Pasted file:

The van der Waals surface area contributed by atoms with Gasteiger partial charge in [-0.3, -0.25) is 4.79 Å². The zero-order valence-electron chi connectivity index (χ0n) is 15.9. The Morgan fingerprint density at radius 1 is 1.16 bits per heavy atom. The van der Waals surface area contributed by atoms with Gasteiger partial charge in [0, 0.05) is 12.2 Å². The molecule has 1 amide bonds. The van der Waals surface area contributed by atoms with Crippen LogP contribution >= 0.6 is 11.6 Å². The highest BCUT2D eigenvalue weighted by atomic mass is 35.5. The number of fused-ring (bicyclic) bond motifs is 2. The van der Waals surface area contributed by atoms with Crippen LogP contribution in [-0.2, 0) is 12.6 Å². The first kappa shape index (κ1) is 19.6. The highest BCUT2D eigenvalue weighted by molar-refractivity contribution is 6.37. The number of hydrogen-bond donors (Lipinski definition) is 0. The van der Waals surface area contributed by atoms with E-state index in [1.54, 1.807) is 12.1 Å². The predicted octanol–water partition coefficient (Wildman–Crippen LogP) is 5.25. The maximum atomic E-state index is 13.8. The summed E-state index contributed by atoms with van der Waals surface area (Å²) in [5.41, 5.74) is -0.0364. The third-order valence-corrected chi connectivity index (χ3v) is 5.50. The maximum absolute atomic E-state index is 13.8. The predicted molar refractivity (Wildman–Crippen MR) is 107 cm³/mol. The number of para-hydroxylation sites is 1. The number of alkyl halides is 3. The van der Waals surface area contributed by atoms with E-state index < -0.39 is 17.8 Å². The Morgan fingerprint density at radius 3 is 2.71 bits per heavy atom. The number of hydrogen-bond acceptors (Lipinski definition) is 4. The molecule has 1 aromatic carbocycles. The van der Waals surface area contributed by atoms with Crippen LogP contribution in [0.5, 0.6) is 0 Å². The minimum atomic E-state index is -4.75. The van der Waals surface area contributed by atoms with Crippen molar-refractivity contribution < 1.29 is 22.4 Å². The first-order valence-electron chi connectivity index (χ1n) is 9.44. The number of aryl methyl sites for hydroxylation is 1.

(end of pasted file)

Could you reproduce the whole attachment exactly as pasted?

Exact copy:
The van der Waals surface area contributed by atoms with Gasteiger partial charge in [-0.3, -0.25) is 4.79 Å². The zero-order valence-electron chi connectivity index (χ0n) is 15.9. The Morgan fingerprint density at radius 1 is 1.16 bits per heavy atom. The van der Waals surface area contributed by atoms with Gasteiger partial charge in [0, 0.05) is 12.2 Å². The molecule has 1 amide bonds. The van der Waals surface area contributed by atoms with Crippen LogP contribution >= 0.6 is 11.6 Å². The highest BCUT2D eigenvalue weighted by atomic mass is 35.5. The number of fused-ring (bicyclic) bond motifs is 2. The van der Waals surface area contributed by atoms with Crippen LogP contribution in [-0.2, 0) is 12.6 Å². The first kappa shape index (κ1) is 19.6. The highest BCUT2D eigenvalue weighted by molar-refractivity contribution is 6.37. The number of hydrogen-bond donors (Lipinski definition) is 0. The van der Waals surface area contributed by atoms with E-state index in [1.54, 1.807) is 12.1 Å². The predicted octanol–water partition coefficient (Wildman–Crippen LogP) is 5.25. The maximum atomic E-state index is 13.8. The summed E-state index contributed by atoms with van der Waals surface area (Å²) in [5.41, 5.74) is -0.0364. The third-order valence-corrected chi connectivity index (χ3v) is 5.50. The maximum absolute atomic E-state index is 13.8. The predicted molar refractivity (Wildman–Crippen MR) is 107 cm³/mol. The number of para-hydroxylation sites is 1. The number of alkyl halides is 3. The van der Waals surface area contributed by atoms with E-state index < -0.39 is 17.8 Å². The Morgan fingerprint density at radius 3 is 2.71 bits per heavy atom. The number of hydrogen-bond acceptors (Lipinski definition) is 4. The molecule has 1 aromatic carbocycles. The van der Waals surface area contributed by atoms with Crippen LogP contribution in [0.5, 0.6) is 0 Å². The minimum atomic E-state index is -4.75. The van der Waals surface area contributed by atoms with Crippen molar-refractivity contribution < 1.29 is 22.4 Å². The first-order valence-electron chi connectivity index (χ1n) is 9.44. The number of aryl methyl sites for hydroxylation is 1.